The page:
Genealogy is done in many ways throughout the gospels .It is interesting to compare Zechariah’s brief version of Jesus’ genealogy, Abraham and David, with the genealogy of Jesus given later in Luke 3. In Zechariah’s prophecy, He just includes David and Abraham. Later on the author provides a long list of Jesus’ ancestors, and that goes the whole way back to Adam. The author connects Jesus to an even larger story.
When comparing Luke to the Gospel of Mark, there is no origin story for Jesus or John There is no genealogy for Jesus either. Mark just jumps into the story.
When comparing the gospel of Luke to the Gospel of Matthew, on the other hand, there is a very interesting difference. The writers of Matthew include 4 women.
Four women have too often been shamed or ignored in our tradition. Tamar, Rehab, Ruth, and Bathsheba.
In Matthew’s genealogy of Jesus, we see the name Tamar – A woman who was violently abused by Judah’s family. Until a couple weeks ago, I thought there was only one Tamar in the bible, however, there are actually two in the bible, and I was getting their stories mixed up. I guess I have been doing my fair share of ignoring.
In Matthew’s genealogy of Jesus. we see the name Rahab, a sex worker, who literally lived on the edge of society, who chose to help to strangers.
In Matthew’s genealogy of Jesus, we see the name Ruth, an outsider – a Moabite, who takes a giant risk to move from her home to the land of Judah.
In Matthew’s genealogy of Jesus, We see the name Bathsheba, a woman who was assaulted by the very King David that Zechariah was celebrating in his prophecy. The famous man that he wants to connect with his son.
As we all know, this desire to be connected to king-like people who use violence against women is still very popular even today.
Matthew’s history is a little bit fuller. A bit wider. It’s a little more honest. It shapes the family of Jesus as a little less perfect than Zechariah’s “Abraham” and “David,” two patriarchs that the church perhaps thinks too fondly of when considering some of their actions.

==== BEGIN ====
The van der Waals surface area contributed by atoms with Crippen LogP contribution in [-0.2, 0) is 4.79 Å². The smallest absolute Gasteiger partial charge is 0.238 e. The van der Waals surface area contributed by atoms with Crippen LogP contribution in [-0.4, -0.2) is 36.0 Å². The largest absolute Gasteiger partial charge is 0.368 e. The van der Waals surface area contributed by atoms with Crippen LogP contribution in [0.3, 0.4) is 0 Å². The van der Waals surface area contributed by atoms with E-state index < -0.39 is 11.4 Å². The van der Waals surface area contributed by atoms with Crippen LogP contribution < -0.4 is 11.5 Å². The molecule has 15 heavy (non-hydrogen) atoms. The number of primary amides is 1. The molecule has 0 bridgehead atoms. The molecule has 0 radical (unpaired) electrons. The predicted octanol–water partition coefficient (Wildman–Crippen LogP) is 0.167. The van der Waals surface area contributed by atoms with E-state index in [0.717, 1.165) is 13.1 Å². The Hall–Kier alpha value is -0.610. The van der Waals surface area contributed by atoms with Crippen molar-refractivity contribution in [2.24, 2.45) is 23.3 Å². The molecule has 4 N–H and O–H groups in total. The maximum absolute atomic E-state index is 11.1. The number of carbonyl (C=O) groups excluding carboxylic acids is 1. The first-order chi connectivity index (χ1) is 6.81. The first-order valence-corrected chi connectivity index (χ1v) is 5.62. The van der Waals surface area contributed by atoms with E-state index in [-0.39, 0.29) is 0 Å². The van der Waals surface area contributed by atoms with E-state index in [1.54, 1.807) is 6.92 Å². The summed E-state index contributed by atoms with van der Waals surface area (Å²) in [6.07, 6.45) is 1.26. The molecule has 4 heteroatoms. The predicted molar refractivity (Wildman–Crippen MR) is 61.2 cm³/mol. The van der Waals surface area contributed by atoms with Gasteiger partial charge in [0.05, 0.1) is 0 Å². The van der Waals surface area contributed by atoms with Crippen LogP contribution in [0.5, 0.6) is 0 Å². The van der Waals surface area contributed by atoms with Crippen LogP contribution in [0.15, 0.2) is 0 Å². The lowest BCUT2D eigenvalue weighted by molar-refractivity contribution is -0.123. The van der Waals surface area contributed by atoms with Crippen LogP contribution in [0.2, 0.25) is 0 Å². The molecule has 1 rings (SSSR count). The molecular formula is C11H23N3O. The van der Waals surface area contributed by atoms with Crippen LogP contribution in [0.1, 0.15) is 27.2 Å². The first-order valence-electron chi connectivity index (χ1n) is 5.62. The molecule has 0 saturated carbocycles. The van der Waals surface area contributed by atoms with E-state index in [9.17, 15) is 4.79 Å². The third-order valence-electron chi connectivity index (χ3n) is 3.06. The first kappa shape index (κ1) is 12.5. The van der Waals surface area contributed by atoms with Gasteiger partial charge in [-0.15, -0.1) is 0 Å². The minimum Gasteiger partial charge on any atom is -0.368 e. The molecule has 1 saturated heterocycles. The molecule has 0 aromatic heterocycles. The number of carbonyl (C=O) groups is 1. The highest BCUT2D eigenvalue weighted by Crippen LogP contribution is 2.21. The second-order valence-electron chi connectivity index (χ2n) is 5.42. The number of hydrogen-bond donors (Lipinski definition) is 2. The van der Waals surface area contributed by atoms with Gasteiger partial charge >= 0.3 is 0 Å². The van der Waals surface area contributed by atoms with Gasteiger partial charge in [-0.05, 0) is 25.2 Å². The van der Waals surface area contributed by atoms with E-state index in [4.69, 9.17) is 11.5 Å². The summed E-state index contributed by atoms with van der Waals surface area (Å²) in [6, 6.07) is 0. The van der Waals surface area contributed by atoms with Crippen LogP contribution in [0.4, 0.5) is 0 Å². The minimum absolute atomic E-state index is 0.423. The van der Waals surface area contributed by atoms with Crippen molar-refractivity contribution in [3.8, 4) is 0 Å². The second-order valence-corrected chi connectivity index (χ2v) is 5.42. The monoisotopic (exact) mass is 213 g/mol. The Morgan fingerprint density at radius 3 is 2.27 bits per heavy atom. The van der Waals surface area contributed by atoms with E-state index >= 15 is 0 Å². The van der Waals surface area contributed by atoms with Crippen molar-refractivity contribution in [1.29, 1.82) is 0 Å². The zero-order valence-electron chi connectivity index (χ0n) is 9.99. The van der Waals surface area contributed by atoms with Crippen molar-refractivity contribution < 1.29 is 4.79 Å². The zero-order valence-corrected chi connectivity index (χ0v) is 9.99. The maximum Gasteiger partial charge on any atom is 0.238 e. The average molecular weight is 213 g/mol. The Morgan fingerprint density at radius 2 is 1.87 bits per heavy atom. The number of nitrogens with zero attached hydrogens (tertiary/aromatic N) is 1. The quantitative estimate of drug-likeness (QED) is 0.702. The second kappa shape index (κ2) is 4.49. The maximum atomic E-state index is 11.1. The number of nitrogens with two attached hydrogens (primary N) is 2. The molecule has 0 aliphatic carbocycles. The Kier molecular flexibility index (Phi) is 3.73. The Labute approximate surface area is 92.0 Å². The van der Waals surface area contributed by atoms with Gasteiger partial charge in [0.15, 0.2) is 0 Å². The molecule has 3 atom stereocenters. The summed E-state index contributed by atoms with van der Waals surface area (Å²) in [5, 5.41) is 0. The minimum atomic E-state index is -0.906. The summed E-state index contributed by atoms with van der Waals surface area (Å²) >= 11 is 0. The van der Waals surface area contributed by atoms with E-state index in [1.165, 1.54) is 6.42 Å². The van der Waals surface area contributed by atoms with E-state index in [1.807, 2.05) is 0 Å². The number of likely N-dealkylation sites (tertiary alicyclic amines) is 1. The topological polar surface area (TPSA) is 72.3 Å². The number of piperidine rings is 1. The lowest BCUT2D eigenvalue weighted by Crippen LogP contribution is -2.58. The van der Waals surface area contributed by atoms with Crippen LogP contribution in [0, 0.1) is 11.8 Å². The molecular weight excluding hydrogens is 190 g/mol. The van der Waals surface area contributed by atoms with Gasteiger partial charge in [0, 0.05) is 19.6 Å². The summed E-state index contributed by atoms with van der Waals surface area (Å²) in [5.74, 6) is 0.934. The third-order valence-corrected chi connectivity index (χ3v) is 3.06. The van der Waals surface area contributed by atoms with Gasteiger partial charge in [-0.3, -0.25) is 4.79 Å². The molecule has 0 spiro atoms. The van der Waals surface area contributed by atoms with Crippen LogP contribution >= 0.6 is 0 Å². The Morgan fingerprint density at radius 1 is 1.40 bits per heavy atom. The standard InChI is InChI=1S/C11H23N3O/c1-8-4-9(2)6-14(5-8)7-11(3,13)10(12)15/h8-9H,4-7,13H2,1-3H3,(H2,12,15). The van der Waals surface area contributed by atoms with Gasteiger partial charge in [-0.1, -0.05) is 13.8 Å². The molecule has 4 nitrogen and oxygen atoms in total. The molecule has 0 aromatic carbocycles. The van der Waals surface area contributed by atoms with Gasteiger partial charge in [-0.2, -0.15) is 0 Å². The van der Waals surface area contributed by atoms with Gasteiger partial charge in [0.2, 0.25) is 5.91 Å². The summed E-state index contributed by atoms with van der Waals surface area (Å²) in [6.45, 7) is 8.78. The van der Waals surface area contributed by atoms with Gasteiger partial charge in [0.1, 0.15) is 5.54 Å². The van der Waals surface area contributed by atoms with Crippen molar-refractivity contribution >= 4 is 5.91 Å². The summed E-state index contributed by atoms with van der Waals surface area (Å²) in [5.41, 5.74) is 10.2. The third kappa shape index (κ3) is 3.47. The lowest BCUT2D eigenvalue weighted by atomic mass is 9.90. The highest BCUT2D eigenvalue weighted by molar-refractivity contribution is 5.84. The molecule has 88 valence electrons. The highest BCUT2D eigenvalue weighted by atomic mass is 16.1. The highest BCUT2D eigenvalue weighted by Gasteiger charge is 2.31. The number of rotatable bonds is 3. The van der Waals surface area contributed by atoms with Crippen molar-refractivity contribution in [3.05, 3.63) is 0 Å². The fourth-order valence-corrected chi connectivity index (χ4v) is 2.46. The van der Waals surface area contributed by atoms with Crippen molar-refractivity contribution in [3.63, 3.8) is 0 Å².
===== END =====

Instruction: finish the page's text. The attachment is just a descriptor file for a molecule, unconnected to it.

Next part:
The importance of telling truth to our past
For whatever reason, the writers of Matthew include 4 women whose stories often get overlooked. Our histories often overlook people. The desire to change how we overlook people, makes history a very hot topic today. How we tell history is at the center of many of our political debates. Some schools have been banning history books that address our country’s racism, and on the other hand some schools are ditching old books for text that are critical of things like our country’s origins.
Regina Shands Stoltzfus, Professor Of Peace Justice & Conflict Studies at Goshen college, spoke at forum this past week at Bluffton University. She told the story of the bus boycotts during the civil rights movement, and compared the story that we are often told, with a story that includes a wider breadth of involvement in the civil rights movement.
First, She shared the commonly told story of how Rosa Parks was tired one day and decided, on her own, that she was not going to get up from her seat when the driver demanded for her to move for a white person. And in doing so, Rosa started up the civil rights movement.
This narrative gives us a story of the civil rights movement that was very individualistic. A story of the civil rights movement that relies on heroes that make extraordinary actions.
Shands-Stoltzfus then shared a fuller history. One where there were actually many Black women that refused to move on the buses. 15 year old Claudette Colvin was actually the first person to refuse to get up 9 months earlier than Parks. Colvin’s story is very interesting on many levels. Colvin was seen as “feisty” and “uncontrollable” by many adults and as a result, the civil rights leaders decided to not organize around her case. Especially once she became pregnant right before her case came to the court. A young pregnant black girl was not going to be the ideal case to catch the sympathy of white people. So they switched to Parks.
How does understanding the civil rights movement, as a collective action of many people – not just individual heroes- change how we imagine action today. How does telling the story of the incredibly brave actions of people like Claudette Colvin, a person that doesn’t fit the respectability of white people, change how we imagine action against systemic racism, today. White people still demand respectability from black movements of justice. Why are we prone to such narratives?